“The complete works – so far – of contemporary American and British poetry’s most meticulous craftsperson. We dig the purity, dogged love, and artistic devotion of this rare personage. A highly recommended volume” (Alice Notley)

“In these mostly unabashedly lyrical poems Simon Pettet flaunts his proud independence of curent poetic fashions, like a dragon-fly shimmering and hovering” (Gerrit Lansing)

“The poems of Simon Pettet are placed on continual high alert in a rush of subtle coloring. The shadings match those of affectionate curiosity and cut-through street wisdom. Pettet sees through the moment to the words that restore the moment’s contours.” (Bill Berkson)

‘I highly recommend Simon Pettet’s new collection, Hearth. His poetry is always insightful, ardent, playful, right on the spot, and ahead of the current.” (Joanne Kyger)

“A former English waif, but for decades a pillar of the St Mark’s Poetry Project, the core of all that is New York about the New York School, Simon Pettet offers another collection of tough, fragile musings..” (John Ashbery)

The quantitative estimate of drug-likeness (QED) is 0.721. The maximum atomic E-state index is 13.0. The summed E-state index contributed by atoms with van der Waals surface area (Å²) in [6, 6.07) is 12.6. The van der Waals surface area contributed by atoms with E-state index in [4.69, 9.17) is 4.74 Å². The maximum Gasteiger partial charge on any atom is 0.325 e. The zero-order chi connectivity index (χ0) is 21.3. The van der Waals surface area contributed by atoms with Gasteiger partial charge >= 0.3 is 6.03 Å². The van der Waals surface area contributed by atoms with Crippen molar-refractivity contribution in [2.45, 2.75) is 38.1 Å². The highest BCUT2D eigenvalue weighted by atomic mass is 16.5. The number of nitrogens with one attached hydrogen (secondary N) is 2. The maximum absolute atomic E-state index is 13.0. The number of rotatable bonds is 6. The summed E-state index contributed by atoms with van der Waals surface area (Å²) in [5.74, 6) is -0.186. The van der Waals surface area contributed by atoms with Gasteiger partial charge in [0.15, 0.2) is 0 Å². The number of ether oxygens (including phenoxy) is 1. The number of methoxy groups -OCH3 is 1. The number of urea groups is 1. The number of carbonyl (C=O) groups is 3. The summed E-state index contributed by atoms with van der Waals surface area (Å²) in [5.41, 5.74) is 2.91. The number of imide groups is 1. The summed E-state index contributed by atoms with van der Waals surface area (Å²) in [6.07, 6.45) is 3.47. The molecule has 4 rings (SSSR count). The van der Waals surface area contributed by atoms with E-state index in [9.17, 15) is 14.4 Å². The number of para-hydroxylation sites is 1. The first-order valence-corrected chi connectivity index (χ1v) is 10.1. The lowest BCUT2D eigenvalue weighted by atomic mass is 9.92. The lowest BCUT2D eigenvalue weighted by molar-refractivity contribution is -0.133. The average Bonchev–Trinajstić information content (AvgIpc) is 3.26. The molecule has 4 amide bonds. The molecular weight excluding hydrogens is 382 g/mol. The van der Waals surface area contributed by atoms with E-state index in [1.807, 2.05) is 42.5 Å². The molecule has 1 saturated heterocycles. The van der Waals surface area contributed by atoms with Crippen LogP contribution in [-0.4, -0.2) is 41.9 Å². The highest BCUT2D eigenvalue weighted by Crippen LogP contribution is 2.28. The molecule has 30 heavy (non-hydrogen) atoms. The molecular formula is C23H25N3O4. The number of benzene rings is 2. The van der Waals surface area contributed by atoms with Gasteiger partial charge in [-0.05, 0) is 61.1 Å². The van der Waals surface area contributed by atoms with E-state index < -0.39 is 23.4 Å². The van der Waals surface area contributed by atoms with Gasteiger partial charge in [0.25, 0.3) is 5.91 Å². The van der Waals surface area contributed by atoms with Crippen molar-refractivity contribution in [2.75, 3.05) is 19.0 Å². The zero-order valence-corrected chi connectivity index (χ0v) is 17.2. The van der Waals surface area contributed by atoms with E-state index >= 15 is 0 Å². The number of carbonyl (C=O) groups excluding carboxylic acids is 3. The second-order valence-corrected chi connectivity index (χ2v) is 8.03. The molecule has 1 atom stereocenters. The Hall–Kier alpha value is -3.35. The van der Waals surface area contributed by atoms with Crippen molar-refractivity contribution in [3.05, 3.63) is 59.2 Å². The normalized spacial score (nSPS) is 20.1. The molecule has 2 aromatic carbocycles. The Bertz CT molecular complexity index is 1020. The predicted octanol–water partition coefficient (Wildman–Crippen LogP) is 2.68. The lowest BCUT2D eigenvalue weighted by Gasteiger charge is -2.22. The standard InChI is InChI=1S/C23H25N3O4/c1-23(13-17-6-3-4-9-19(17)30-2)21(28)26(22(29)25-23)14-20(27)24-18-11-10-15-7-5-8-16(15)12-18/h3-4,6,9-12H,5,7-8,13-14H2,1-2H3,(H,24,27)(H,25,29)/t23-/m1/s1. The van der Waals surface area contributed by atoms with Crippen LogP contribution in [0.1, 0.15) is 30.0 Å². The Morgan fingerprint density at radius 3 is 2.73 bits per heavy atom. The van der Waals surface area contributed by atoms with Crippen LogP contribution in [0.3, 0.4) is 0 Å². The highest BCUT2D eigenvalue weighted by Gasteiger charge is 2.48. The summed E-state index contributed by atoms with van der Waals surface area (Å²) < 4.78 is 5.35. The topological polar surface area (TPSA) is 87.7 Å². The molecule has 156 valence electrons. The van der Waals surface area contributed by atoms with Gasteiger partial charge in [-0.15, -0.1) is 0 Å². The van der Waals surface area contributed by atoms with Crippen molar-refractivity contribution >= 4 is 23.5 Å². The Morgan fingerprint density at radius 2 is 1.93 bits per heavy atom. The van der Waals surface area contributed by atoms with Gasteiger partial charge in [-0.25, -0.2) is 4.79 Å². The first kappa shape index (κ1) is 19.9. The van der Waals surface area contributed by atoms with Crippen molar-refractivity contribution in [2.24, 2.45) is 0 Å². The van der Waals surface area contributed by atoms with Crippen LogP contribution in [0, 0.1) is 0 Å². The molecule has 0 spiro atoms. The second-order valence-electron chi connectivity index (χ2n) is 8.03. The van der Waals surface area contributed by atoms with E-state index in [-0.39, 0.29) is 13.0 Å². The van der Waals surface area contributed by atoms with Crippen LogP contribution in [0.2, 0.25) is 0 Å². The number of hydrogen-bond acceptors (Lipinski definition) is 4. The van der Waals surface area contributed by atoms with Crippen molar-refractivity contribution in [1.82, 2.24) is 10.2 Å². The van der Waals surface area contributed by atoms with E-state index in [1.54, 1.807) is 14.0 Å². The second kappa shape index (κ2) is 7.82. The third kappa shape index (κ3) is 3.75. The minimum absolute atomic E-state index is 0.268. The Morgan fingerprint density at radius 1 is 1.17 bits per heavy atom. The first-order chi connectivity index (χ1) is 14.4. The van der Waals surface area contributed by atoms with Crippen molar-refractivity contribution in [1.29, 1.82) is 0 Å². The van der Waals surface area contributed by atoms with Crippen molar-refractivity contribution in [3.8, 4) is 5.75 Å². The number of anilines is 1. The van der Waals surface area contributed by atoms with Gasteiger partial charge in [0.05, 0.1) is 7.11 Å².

“Simon Pettet’s exquisite, irreducible poems transmit lyrical shape and sense-oriented wonder with a numinous focus and care I find nowhere else in the art. They are among my necessities” (Anselm Berrigan)

“Simon Pettet has been such a bright and consistent light amidst the usual gathering glooms. He lives as though life were its own pleasure, which it is and must obviously be. He sounds those same simplicities of profound music (William) Blake also knew. He moves with a deft and practiced quiet. ‘It is as though this small space/ contains the pattern for/ all eternity’ He speaks the truth” (Robert Creeley)

“Reading Simon Pettet’s poems is like entering a cottage in the woods that expands into a chateau of the lost domain as soon as you cross the threshold: then the music starts up, for surprise and recognition to perform intricate minuets with the reader’s cognitive receipts. Magical, revivifying, masterful – how many adjectives can dance on the top of a pin? Enter, brothers and sisters,entrez!” (Anselm Hollo)

“Like Beethoven’s Bagatelles, Simon Pettet’s short poems have a great deal to say, and their seemingly modest dimensions help rather than hinder his saying it. An unorthodox lucidity reminiscent of (James) Schuyler, a certain English dappleness and an oriental concision blend in poetry, whose sweet, complex fragrance is Pettet’s secret” (John Ashbery)